• Collective gov - The executive branch is led by a PM who, in theory at least, is "first among equals" in a cabinet of senior ministers
  • Separate head of state - the head of the executive branch (PM) is NOT the head of state. The latter is often a ceremonial role with political power ( e.g. the UK monarchy)
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Legislative process

Two types 

  • Gov Bills - seek to fulfill manifesto commitments & more likely to succeed as gov control parl timetable 
  • Private member's Bills - introduced by an MP on any key issue, though these rarely succeed without gov support 

The process

1) First Reading in Commons (formal introduction)

2) Second Reading in Commons - outlines principle for Bill

3) Standing Committee - scrutinises & may amend

4) Third Reading - passed or rejected

5) H of L - same process - accept or reject

6) Royal Assent

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Effectiveness of legislation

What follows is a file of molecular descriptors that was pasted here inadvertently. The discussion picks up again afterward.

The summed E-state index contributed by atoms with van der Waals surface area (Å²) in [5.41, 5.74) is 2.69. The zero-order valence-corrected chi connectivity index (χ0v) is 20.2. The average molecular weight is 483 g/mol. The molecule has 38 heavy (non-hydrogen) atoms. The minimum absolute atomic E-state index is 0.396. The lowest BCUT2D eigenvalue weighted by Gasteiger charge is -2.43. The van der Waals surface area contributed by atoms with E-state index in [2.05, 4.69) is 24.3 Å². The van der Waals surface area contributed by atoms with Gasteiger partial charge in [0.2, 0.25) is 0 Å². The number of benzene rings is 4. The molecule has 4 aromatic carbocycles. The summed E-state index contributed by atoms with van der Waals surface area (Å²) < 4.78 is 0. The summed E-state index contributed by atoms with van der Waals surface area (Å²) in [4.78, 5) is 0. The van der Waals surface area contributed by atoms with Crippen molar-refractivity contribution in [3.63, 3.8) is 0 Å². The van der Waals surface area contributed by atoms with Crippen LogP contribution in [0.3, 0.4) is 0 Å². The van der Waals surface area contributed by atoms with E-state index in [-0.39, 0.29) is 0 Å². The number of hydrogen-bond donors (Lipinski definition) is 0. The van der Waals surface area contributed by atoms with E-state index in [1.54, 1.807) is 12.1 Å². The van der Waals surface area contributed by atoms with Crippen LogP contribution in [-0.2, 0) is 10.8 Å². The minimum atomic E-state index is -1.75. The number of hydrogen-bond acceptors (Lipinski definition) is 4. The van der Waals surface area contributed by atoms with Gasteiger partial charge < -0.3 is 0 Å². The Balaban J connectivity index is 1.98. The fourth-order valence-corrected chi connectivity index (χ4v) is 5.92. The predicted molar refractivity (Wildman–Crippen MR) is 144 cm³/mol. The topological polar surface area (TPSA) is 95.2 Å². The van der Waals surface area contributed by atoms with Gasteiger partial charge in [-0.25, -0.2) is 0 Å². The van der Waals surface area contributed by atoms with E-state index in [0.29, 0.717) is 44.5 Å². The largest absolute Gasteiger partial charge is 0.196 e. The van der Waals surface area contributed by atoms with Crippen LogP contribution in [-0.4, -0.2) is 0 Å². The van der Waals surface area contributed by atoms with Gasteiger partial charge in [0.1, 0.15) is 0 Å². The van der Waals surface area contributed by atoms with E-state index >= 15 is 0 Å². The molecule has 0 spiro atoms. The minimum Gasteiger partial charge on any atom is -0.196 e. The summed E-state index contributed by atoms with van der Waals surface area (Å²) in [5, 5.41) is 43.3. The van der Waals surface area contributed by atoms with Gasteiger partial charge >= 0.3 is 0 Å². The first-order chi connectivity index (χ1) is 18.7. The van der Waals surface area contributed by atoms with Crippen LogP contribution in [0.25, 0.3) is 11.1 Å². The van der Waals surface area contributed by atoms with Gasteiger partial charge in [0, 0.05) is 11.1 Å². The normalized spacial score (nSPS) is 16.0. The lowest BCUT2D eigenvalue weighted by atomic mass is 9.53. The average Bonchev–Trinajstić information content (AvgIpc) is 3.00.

In theory - the UK parl can make/amend/repeal any laws it chooses

In practice - it is v. different

Philip Norton has 3 fold classification of legislatures:

1) policy making leg

2) policy influencing leg

3) legislatures with no/little policy influence

Parliaments effectiveness in making & scrutinising laws are limited as:

  • Gov bills are v. dominating
  • Parliamentary timetable - cirtail debate
  • Party discipline - gov proposals rarely defeated (whips)
  • H of L - does not alter key features
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Role & power of committees